What I dare suggest in this column is that there are fundamental issues in the way academics in some countries are promoted to professor. Therefore, the difference in the quality and academic commitment of professors and non-professors is increasingly becoming blurred. I do not doubt the inherent potential of professors who may not be worthy of the designation that they carry. It may well be the case that years of non-involvement in meaningful research have blunted their academic abilities. Their writing skills may have rusted from all those years of not writing and not publishing. What’s more, the opportunity for them to become co-authors of manuscripts to which they make little or no contribution has rendered them averse to putting efforts that are needed to produce quality materials.

The non-involvement of professors in significant research and scholarship has far-reaching consequences. It negatively affects the quality of instruction they provide to students. If they themselves are not good (academic) writers, one may ask: how can they train their students to be competent future writers and scholars?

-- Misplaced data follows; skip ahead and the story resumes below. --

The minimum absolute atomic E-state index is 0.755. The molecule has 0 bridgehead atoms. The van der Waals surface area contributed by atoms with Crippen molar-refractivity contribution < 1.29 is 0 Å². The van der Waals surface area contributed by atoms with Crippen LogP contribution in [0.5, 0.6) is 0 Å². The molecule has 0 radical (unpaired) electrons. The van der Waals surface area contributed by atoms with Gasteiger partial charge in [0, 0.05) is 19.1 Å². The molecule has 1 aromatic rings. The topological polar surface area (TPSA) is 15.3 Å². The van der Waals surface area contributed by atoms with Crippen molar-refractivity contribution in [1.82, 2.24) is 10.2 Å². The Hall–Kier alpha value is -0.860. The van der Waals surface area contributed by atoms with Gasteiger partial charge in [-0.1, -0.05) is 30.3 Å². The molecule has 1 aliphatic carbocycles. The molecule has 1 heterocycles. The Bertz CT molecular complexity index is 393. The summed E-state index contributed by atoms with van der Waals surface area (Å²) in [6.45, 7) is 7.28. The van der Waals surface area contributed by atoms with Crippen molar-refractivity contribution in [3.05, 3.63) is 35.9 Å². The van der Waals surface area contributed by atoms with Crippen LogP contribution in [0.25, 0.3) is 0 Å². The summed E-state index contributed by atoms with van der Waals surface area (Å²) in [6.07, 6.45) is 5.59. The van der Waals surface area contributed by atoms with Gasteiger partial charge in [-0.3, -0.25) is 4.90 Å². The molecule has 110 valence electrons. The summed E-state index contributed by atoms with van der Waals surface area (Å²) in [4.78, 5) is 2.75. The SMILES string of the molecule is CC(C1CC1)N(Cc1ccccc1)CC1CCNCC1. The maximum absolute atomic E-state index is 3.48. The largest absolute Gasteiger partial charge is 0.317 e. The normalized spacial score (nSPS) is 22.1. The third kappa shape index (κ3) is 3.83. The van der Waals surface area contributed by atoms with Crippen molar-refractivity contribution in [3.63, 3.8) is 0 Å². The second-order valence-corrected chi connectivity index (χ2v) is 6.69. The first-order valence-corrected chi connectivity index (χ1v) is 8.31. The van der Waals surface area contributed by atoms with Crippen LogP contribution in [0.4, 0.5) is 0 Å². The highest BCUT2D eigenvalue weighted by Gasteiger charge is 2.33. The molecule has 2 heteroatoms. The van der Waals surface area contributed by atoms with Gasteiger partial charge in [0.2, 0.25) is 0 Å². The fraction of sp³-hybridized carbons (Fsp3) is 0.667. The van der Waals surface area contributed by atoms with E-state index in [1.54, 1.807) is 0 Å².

I am not proposing to the authorities and stakeholders of universities to strip (incompetent) professors of their titles. Instead, through anecdotes and personal observations, I want to make a moral appeal to senior academics to be more active in research and publication and to have unwavering commitment to quality work. Their meaningful engagement in research and publication will have a positive impact on the way they teach and on the course content that they transmit to their students. Needless to say, that will help protect their country from intellectual slavery to hegemonic foreign powers. Therefore, this is the best way for academics to serve their country and its people. If they choose otherwise and remain busy establishing links with, and seeking favours from, the corridors of powers, they may gain instant perks and popularity, but that will amount to intellectual betrayal to the nation.

Originally Published on The Daily Star, Jun 24, 2024

Teaches literature at International Islamic University Malaysia. Previously, he was with the Department of English of the University of Dhaka.